A white supremacist gang that rewards members for murder is in turmoil after its members allegedly killed one of their own at a house party.
The Department of Justice last week unsealed an indictment against eight members of the Aryan Circle. The gang, whose members wear neo-Nazi imagery, ran a murderous extortion ring across the southern United States, the indictment said. But when the group allegedly botched the cover-up of a house party murder, federal authorities closed in.
The Aryan Circle was celebrating Independence Day on July 1 when members threw a party in Evangeline Parish, Louisiana, the Anti-Defamation League first reported.
The white supremacist group demands absolute loyalty and lifetime commitment from its members, who must be unanimously approved into the organization, according to the indictment. But despite their shared love of swastikas, the Aryan Circle members still found themselves arguing at the July party.
Soon one participant, Clifton Hallmark, found himself clinging to life after Aryan Circle member Jeremy Jordan allegedly shot him in the head.
Hallmark’s wife and another woman took him to a nearby gas station where they called 911. But police were suspicious before they arrived on the scene. Hallmark’s wife and the other woman are both alleged Aryan Circle members and tried covering for the group even as Hallmark bled out.
They tried claiming Hallmark was shot during a gas station robbery, but accidentally discussed the cover up while on the phone with police.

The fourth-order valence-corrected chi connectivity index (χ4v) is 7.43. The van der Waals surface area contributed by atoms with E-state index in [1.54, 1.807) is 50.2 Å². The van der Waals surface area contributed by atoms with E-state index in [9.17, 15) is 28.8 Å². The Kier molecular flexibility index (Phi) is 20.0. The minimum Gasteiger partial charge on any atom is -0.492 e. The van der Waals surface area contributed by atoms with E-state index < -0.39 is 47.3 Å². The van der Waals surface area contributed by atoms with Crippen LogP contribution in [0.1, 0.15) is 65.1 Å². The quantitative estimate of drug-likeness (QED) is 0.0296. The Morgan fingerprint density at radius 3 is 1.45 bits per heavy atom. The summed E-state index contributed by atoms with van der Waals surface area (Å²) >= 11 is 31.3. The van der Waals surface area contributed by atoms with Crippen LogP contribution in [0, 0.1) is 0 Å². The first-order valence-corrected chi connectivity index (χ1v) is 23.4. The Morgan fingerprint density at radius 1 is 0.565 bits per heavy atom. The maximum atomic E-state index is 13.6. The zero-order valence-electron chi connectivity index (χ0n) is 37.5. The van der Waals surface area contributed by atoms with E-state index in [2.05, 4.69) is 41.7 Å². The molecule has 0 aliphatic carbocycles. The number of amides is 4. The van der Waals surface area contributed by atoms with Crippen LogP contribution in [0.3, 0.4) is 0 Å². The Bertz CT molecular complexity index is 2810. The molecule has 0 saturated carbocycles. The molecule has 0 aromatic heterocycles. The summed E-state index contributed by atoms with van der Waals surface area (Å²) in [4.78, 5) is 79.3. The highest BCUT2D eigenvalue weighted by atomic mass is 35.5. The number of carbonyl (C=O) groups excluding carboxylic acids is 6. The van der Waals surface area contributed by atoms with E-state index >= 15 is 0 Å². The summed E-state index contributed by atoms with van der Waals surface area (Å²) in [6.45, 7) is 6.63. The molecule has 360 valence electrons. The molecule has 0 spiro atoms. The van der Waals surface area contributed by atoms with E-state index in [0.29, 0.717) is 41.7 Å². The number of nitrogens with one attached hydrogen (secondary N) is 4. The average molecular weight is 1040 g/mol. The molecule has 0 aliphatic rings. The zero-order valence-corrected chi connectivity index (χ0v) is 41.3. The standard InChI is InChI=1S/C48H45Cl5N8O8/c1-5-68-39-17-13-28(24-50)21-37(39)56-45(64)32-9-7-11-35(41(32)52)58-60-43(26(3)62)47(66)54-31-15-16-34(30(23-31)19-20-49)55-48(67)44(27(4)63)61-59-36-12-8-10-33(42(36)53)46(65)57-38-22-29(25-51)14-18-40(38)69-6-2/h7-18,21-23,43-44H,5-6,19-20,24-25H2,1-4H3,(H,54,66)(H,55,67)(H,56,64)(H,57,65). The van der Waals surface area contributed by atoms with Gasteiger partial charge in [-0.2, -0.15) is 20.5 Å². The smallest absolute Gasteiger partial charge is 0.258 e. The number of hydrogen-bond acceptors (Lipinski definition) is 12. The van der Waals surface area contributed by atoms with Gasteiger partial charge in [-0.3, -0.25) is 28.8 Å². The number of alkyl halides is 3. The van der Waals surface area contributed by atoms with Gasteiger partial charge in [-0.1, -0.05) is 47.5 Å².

“We are going to tell them he got robbed, OK?” police heard a woman tell Hallmark’s wife in the background of the 911 call, according to Louisiana’s KATC. When police arrived at the gas station, they found no blood or bullet casings in the store. Surveillance footage revealed the Aryan Circle members had arrived in a van and immediately called police, rather than being robbed as they claimed. When police confronted her, Hallmark’s wife reportedly blamed the discrepancies on drugs and lack of sleep.
The shooting got investigators’ attention. But the cover-up might bring down the group. The indictment unsealed last week accuses Jordan of using a firearm in a crime resulting in death, and seven Aryan Circle members of accessory after the fact to the murder.
The accessory to murder investigation also exposed the Aryan Circle’s inner workings. The group is an offshoot of the Aryan Brotherhood of Texas and has spread from Texas into Louisiana and Missouri. Originally a prison-based gang, the Aryan Circle has developed a “militaristic structure” complete with a five-person “Upper Board” and middle-managers who direct the gang’s operations, according to the indictment.
The indictment also describes a racketeering scheme, in which the Aryan Circle allegedly sold drugs and guns across state lines. The group allegedly threatened, assaulted, and even murdered people who stood in their path, and awarded specialized tattoos for different crimes. Tattoos included swastikas and Nazi SS lightning bolts.
Jordan, who is accused of firing the fatal shot, has pleaded guilty to violent crimes in the aid of racketeering, and using a firearm in a crime resulting in death.